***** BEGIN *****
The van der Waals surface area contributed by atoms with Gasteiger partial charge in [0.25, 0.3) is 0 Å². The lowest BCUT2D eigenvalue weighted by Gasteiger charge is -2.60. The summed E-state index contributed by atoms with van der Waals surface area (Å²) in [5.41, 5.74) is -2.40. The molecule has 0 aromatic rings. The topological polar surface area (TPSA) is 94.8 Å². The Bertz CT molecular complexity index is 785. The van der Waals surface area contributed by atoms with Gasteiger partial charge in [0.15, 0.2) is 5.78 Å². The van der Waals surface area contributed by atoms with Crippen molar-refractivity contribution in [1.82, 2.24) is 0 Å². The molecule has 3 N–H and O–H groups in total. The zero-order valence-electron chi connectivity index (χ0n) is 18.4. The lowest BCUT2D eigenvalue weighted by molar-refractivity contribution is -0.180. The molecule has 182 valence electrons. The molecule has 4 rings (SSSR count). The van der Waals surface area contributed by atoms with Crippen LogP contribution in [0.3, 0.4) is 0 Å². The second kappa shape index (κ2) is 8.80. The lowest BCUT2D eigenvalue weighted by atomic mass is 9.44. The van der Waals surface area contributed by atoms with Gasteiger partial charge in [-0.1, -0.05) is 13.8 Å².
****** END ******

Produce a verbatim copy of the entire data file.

The van der Waals surface area contributed by atoms with Gasteiger partial charge in [0.25, 0.3) is 0 Å². The lowest BCUT2D eigenvalue weighted by Gasteiger charge is -2.60. The summed E-state index contributed by atoms with van der Waals surface area (Å²) in [5.41, 5.74) is -2.40. The molecule has 0 aromatic rings. The topological polar surface area (TPSA) is 94.8 Å². The Bertz CT molecular complexity index is 785. The van der Waals surface area contributed by atoms with Gasteiger partial charge in [0.15, 0.2) is 5.78 Å². The van der Waals surface area contributed by atoms with Crippen molar-refractivity contribution in [1.82, 2.24) is 0 Å². The molecule has 3 N–H and O–H groups in total. The zero-order valence-electron chi connectivity index (χ0n) is 18.4. The lowest BCUT2D eigenvalue weighted by molar-refractivity contribution is -0.180. The molecule has 182 valence electrons. The molecule has 4 rings (SSSR count). The van der Waals surface area contributed by atoms with Crippen LogP contribution in [0.3, 0.4) is 0 Å². The second kappa shape index (κ2) is 8.80. The lowest BCUT2D eigenvalue weighted by atomic mass is 9.44. The van der Waals surface area contributed by atoms with Gasteiger partial charge in [-0.1, -0.05) is 13.8 Å².